While it’s nice to visit smaller galleries outside of central London, the Dulwich Picture Gallery’s permanent collection is a bit too small to recommend travelling out to, though I’d still give it a chance for a temporary exhibition as the building and gardens are rather charming.

Fashion & Textile Museum
For fashion fans this little spot near London Bridge is a definite must see, with a fascinating insight into contemporary trends, as well as regular exhibitions and talks and workshops to attend.

Guildhall Art Gallery
If you like historic exhibition spaces, giant classic paintings and the remains of London’s Roman amphitheatre in the basement, this may well be the place for you, though it didn’t particularly tickle my fancy, it’s surprisingly quiet for a central London gallery and it’s free, which is always nice.

Handel & Hendrix in London
Handel & Hendrix in London is such a weird concept that doesn’t make sense on paper – the 18th century house of famed German composer George Frideric Handel, sitting alongside that of iconic musician Jimi Hendrix, who lived next door in the late 1960s, but it works, complete with lots of exhibits and restored rooms showing exactly how it was when each of the stars lived there.

Hayward Gallery
One of the main spots to get your contemporary art fix in central London, this arts space, set in the brutalist-style Southbank Centre complex, is a great place to visit if you’re after something a bit niche and thought-provoking, though prices can be a bit high.

House of Illustration
This little spot in the Granary Square complex in Kings Cross sounds great on paper, but sadly every exhibition they’ve put on that I’ve been to has been a bit of a let down, with great ideas, but not particularly great implementation or detail on the fascinating topics they’ve explored.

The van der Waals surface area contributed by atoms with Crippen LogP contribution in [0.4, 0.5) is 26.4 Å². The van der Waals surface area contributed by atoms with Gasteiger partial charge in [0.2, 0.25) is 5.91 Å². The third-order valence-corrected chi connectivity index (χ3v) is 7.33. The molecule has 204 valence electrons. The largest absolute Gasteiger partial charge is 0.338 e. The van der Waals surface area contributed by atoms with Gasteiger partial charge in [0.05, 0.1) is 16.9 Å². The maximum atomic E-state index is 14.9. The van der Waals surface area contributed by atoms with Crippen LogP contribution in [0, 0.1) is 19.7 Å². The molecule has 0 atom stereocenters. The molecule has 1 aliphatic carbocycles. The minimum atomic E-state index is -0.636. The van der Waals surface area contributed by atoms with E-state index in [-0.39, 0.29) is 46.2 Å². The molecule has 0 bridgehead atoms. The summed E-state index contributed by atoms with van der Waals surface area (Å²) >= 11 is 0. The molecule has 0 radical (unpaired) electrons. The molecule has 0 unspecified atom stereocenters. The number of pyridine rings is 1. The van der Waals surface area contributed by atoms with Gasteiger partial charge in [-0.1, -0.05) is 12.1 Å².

Other Things To Do in London


Shad Thames
Overlooked by Tower Bridge, this Instagram worthy collection of converted riverside warehouses and cobbled pavement takes you back to another age, provided you can ignore some of the chain restaurants; you might also recognise it for being used in films including Harry Potter and Bridget Jones’s Diary.

Barbican Centre
This brutalist architectural treasure trove not only has cinemas, concert halls and exhibition spaces, but is a living, breathing part of London, home to gardens, plazas and apartments. The exhibitions they host can be on anything from future technology to James Bond, but are always worth getting tickets to.

Nunhead Cemetery
It’s a bit out of the way and rather small, but this burial site in South East London has impressive church ruins and hidden walking paths and trails which may take your fancy.

Platform 9 3/4
This little slice of Harry Potter history is free to visit and take the obligatory photo, but the queues mean you’ll need quite a bit of patience.

Highgate Cemetery
Aside from offering peaceful walking paths, this 19th century site is known for its famous inhabitants, including Douglas Adams, Karl Marx, as well as its gothic-style tombs and alleged occult history; a great alternative London destination.

Foreign Office
Sadly you can usually only visit during Open House events once a year, but the Foreign Office in Whitehall may be one of the most beautiful buildings you’re likely to see in London, with grand portraits, indoor courtyards and luxurious suites where history was in the making.

Lloyd’s Building
You might recognise the style of this ‘inside out’ tower from its Paris counterpart, the Centre Pompidou, and you’d be right, they both share the same architect who was a fan of putting the building’s lifts, vents and power cables on the exterior. Mainly visited by tourists on Open House weekends, private tours can also be arranged.

Two Temple Place
A fascinating late 19th century neo-Gothic mansion full to bursting with beautiful furniture, chandeliers and stained glass windows, oh and they also put on art exhibitions from time to time. Sadly they are only open when an exhibition is on, so keep your eyes peeled for those.